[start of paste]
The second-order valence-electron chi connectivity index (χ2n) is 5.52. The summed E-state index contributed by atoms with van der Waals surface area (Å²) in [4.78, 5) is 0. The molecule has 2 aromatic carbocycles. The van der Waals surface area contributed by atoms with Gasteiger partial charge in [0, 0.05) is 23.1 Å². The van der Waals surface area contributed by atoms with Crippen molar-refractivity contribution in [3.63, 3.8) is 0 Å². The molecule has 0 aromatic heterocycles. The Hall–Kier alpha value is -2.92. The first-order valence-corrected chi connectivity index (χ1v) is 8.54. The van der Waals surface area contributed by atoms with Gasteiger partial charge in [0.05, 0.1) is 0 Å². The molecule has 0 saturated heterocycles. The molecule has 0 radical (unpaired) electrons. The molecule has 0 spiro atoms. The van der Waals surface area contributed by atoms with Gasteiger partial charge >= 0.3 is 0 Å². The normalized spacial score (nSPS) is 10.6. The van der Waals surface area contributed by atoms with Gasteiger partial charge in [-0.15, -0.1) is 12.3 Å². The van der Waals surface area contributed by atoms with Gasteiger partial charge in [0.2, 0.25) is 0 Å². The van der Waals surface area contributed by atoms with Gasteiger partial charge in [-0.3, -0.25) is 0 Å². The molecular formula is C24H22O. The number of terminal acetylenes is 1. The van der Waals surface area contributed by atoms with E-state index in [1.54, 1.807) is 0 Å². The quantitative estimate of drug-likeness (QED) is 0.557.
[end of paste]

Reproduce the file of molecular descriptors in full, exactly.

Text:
The second-order valence-electron chi connectivity index (χ2n) is 5.52. The summed E-state index contributed by atoms with van der Waals surface area (Å²) in [4.78, 5) is 0. The molecule has 2 aromatic carbocycles. The van der Waals surface area contributed by atoms with Gasteiger partial charge in [0, 0.05) is 23.1 Å². The van der Waals surface area contributed by atoms with Crippen molar-refractivity contribution in [3.63, 3.8) is 0 Å². The molecule has 0 aromatic heterocycles. The Hall–Kier alpha value is -2.92. The first-order valence-corrected chi connectivity index (χ1v) is 8.54. The van der Waals surface area contributed by atoms with Gasteiger partial charge in [0.05, 0.1) is 0 Å². The molecule has 0 saturated heterocycles. The molecule has 0 radical (unpaired) electrons. The molecule has 0 spiro atoms. The van der Waals surface area contributed by atoms with Gasteiger partial charge >= 0.3 is 0 Å². The normalized spacial score (nSPS) is 10.6. The van der Waals surface area contributed by atoms with Gasteiger partial charge in [-0.15, -0.1) is 12.3 Å². The van der Waals surface area contributed by atoms with Gasteiger partial charge in [0.2, 0.25) is 0 Å². The van der Waals surface area contributed by atoms with Gasteiger partial charge in [-0.3, -0.25) is 0 Å². The molecular formula is C24H22O. The number of terminal acetylenes is 1. The van der Waals surface area contributed by atoms with E-state index in [1.54, 1.807) is 0 Å². The quantitative estimate of drug-likeness (QED) is 0.557.